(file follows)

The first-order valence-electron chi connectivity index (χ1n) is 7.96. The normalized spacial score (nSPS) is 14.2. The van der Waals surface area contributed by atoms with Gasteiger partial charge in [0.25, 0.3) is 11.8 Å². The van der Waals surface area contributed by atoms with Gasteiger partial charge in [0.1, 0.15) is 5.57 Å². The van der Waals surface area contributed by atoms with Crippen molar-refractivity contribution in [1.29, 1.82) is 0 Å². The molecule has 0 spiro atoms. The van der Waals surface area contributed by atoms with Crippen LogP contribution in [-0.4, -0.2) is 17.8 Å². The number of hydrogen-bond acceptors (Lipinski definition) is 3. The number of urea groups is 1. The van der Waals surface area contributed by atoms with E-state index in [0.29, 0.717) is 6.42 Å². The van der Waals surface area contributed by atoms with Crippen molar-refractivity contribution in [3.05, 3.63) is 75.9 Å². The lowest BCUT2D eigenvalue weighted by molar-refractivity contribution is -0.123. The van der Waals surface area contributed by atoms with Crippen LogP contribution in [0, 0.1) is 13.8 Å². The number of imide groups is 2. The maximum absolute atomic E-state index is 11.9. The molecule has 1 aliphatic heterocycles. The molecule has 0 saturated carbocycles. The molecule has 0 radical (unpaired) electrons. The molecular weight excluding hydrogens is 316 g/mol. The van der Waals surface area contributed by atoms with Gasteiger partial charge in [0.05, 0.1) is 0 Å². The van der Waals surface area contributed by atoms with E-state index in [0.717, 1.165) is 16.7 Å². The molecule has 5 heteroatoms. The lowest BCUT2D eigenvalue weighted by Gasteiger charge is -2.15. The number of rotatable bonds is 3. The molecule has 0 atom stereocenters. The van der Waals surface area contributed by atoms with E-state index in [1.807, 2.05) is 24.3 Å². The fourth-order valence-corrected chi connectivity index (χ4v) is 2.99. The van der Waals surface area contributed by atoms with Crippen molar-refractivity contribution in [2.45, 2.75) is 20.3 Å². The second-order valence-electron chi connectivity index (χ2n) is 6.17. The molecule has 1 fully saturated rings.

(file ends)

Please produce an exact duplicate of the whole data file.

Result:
The first-order valence-electron chi connectivity index (χ1n) is 7.96. The normalized spacial score (nSPS) is 14.2. The van der Waals surface area contributed by atoms with Gasteiger partial charge in [0.25, 0.3) is 11.8 Å². The van der Waals surface area contributed by atoms with Gasteiger partial charge in [0.1, 0.15) is 5.57 Å². The van der Waals surface area contributed by atoms with Crippen molar-refractivity contribution in [1.29, 1.82) is 0 Å². The molecule has 0 spiro atoms. The van der Waals surface area contributed by atoms with Crippen LogP contribution in [-0.4, -0.2) is 17.8 Å². The number of hydrogen-bond acceptors (Lipinski definition) is 3. The number of urea groups is 1. The van der Waals surface area contributed by atoms with E-state index in [0.29, 0.717) is 6.42 Å². The van der Waals surface area contributed by atoms with Crippen molar-refractivity contribution in [3.05, 3.63) is 75.9 Å². The lowest BCUT2D eigenvalue weighted by molar-refractivity contribution is -0.123. The van der Waals surface area contributed by atoms with Crippen LogP contribution in [0, 0.1) is 13.8 Å². The number of imide groups is 2. The maximum absolute atomic E-state index is 11.9. The molecule has 1 aliphatic heterocycles. The molecule has 0 saturated carbocycles. The molecule has 0 radical (unpaired) electrons. The molecular weight excluding hydrogens is 316 g/mol. The van der Waals surface area contributed by atoms with Gasteiger partial charge in [0.05, 0.1) is 0 Å². The van der Waals surface area contributed by atoms with E-state index in [0.717, 1.165) is 16.7 Å². The molecule has 5 heteroatoms. The lowest BCUT2D eigenvalue weighted by Gasteiger charge is -2.15. The number of rotatable bonds is 3. The molecule has 0 atom stereocenters. The van der Waals surface area contributed by atoms with E-state index in [1.807, 2.05) is 24.3 Å². The fourth-order valence-corrected chi connectivity index (χ4v) is 2.99. The van der Waals surface area contributed by atoms with Crippen molar-refractivity contribution in [2.45, 2.75) is 20.3 Å². The second-order valence-electron chi connectivity index (χ2n) is 6.17. The molecule has 1 fully saturated rings.